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Music for TV, how much ?

Hi guys and girls !

It may not go anywhere but I may have an opportunity to produce music for a Quebec TV show (car reviews)
One my Customer (guitar player and signer) has a contact that may introduce us.

We plan to co-write and we will record together (in my studio)

My first question is ; How much should we espect to be paid?
Is there a standard fee ? 5$ per min or 100$ a song ?
How is it about a Jingle that will be used over and over ?

Second question ; I guess they are gonna ask to own the rights on the music. Am I right ? Is it a common practice or am I just paranoid ? Of course if they pay a good price, it doesn't mather right ?


audiokid Mon, 04/03/2017 - 08:23
I will be sending good wishes towards you!(y)

There used to be standards (starting points) set by Unions but I don't know it any of that applies today. You can also get advise from Socan etc. They will advise you as well.

I would also do whatever you can to get the ball rolling and if at all possible, leave some negotiations open to discussion so you can all realistically see how costs will feasibly fit for all parties. Get them in the studio and start working together.

You may or may not have royalty rights. I'd be seeing an entertainment lawyer once you are certain this is going to work.

That's my two cents.

pcrecord Mon, 04/03/2017 - 10:30
DonnyThompson, post: 449106, member: 46114 wrote: Is it a local /regional broadcast only? Or a national thing?
I don't know all the details yet.

But the guy was working on the show RPM on vtlele, I think you can get it anywhere in Canada.
Thing is, he also do radio work.. so big or small I don't know yet what it's gonna be...

Strangely enough we were born in the same city...

Until I discuss with my friend how we are gonna approach this and meet the guy to hear what he is proposing, I won't get too excited...
I've seen enough good words never becoming good projects ;)

dvdhawk Mon, 04/03/2017 - 12:34
audiokid, post: 449105, member: 1 wrote: You may or may not have royalty rights. I'd be seeing an entertainment lawyer once you are certain this is going to work.

That's what I was going to say, after this:

The fact that they're open to commissioning music for a TV program implies a couple things (to my way of thinking).

A) They don't want to pay the standard rate that they'd pay a major label artist (thinking of the adaptation of the Allman Brothers' song Jessica, used by Top Gear UK for example, since we're in the car show genre). TV Networks and production companies are notoriously stingy, and just like anyone else, don't like paying a penny more than they have to. Even the BBC's adaptation of the song Jessica would have saved them paying even more to the Allman Brothers' publishing company, had they used the ABB actual recording. Plus, it had the added benefit of making it sound more contemporary to fit the style of the show.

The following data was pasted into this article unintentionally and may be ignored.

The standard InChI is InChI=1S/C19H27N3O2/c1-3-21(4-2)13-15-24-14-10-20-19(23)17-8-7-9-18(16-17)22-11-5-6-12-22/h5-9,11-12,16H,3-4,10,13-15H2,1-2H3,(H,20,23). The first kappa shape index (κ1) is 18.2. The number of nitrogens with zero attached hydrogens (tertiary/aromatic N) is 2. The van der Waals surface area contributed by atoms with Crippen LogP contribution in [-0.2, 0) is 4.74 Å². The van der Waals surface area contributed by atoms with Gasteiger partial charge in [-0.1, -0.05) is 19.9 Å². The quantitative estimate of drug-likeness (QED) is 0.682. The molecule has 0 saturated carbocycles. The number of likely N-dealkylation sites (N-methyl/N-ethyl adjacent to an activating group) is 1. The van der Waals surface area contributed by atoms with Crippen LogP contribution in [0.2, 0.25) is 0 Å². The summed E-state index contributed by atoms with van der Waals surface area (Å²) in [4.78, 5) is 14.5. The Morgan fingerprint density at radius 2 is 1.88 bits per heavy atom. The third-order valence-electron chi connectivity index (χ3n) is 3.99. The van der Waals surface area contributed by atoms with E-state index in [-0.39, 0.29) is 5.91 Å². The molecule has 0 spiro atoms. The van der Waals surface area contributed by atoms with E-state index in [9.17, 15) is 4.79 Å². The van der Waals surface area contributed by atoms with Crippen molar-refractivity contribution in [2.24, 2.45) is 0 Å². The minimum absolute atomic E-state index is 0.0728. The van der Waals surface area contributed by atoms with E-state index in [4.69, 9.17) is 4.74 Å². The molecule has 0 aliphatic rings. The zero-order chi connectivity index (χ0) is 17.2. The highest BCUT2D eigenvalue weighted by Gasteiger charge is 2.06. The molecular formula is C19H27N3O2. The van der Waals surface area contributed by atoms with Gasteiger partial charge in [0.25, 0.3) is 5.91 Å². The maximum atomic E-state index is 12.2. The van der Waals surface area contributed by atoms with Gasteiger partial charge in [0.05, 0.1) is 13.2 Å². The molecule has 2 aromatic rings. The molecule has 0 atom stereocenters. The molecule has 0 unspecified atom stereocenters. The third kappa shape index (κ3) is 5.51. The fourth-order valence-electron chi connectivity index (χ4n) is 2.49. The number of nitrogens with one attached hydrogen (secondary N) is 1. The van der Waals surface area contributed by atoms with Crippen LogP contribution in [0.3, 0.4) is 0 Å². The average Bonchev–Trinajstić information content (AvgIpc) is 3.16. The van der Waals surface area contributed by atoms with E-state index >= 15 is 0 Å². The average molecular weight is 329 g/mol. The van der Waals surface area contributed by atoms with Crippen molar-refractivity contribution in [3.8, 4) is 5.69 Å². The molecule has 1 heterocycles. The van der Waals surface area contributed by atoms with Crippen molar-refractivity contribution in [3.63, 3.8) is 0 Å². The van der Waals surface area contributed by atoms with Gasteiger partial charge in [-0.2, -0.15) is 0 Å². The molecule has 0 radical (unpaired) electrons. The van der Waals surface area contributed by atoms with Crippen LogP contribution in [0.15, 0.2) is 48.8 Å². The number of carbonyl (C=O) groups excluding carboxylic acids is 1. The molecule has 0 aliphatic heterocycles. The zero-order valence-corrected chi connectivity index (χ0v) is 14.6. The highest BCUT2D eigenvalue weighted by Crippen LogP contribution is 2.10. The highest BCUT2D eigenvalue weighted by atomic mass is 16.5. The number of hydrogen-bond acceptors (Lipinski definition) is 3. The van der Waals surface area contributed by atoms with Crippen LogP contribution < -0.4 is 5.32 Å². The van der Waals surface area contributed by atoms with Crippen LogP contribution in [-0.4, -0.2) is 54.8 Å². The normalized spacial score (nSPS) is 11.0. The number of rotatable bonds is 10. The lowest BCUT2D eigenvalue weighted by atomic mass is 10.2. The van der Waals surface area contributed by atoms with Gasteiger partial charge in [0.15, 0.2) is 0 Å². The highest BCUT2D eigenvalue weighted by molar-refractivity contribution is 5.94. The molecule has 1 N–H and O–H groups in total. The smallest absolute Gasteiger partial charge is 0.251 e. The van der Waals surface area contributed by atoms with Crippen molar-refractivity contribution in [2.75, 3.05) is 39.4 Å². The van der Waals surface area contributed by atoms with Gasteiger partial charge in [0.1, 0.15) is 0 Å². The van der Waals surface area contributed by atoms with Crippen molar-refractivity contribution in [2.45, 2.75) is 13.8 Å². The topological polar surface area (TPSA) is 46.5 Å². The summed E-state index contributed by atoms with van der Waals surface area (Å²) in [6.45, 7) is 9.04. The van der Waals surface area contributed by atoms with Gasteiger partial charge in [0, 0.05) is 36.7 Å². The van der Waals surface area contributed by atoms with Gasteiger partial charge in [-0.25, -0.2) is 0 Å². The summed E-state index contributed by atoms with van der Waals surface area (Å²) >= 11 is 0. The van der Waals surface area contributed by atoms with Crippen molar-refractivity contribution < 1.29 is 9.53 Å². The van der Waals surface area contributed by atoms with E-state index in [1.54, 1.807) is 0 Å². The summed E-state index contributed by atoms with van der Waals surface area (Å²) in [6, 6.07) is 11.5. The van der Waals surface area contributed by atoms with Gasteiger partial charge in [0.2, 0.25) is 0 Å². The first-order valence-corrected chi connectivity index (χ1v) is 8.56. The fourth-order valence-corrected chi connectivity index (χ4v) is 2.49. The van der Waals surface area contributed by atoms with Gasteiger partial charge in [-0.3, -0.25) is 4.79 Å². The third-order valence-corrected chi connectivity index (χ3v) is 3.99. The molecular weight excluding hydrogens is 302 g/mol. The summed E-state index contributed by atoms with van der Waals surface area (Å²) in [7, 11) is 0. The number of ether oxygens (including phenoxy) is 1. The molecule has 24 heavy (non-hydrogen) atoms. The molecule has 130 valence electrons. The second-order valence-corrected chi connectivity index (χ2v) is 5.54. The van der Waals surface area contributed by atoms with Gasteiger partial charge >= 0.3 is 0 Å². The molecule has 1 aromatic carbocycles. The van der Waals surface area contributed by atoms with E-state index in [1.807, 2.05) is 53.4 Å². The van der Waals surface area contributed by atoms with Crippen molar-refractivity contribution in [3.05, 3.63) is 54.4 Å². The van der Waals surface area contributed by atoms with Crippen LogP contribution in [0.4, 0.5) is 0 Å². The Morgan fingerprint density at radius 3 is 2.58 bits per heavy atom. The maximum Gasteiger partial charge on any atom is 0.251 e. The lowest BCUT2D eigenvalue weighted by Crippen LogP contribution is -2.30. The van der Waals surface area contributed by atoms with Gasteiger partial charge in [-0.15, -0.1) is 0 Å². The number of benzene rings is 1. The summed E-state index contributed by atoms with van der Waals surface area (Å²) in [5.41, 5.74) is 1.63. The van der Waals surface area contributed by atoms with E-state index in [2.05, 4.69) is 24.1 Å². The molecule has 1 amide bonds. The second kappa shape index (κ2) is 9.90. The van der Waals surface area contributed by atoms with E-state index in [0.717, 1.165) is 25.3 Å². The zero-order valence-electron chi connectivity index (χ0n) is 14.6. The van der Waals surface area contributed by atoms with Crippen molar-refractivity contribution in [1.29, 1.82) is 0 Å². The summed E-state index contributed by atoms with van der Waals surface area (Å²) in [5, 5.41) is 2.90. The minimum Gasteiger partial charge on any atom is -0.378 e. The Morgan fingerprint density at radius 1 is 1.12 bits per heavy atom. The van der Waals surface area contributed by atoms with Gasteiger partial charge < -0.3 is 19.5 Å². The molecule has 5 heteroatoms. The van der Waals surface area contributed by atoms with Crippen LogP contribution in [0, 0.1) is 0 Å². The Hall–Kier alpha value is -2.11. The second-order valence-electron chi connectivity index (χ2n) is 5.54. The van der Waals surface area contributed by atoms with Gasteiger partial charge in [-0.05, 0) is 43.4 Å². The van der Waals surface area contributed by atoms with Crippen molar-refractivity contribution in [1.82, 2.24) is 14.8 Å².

B) The people you might be working for don't want to use a song(s) from the millions of royalty-free music beds they could purchase very cheaply (as can anyone else making a film/tv program/tv commercial/radio commercial/etc.) They must want music that is special / unique, and they will probably want to hold the exclusive rights to its use, so that nobody else can use it.

You obviously have to hit a target price somewhere between those A & B numbers. They'll want something as close to B (royalty-free music) as possible, but they realize the royalty-free-music business model is based on selling the same music to thousands of different users - who may overlap. And if they want exclusive rights to use your music, that's going to cost them more. But you do have a distinct advantage, because you're exactly the type of person they would like to have doing this, because your studio-time isn't going to cost them extra.

In any case, if it looks like it might actually take off, consulting an entertainment lawyer would be a good investment. Would you just get paid a lump sum when you hand them the song? Would you receive residual royalties per airing? Would you get paid anything if the show goes online and gets streamed a million times? Re-runs, syndication, international broadcast?
The Rembrandts were gaining critical acclaim in the early 90's, with a pretty strong debut album from their modest (Fostex 1/2" 16-track) home studio, before that was the norm. Then they followed it up with another solid album - and I couldn't tell you anything they've done since, because they're probably too busy counting the money from the one song that got used as a TV theme song. (The same goes for the band Barenaked Ladies). Songs like those that turn out to be instantly identifiable theme songs are a gold mine. Music beds for segments within the show are to enhance the mood of the video, and not nearly as profitable, but could build a relationship and get a foot in the door for something bigger. That's the eternal carrot-and-stick nature of the music business, right?

I wish you the very best of luck!


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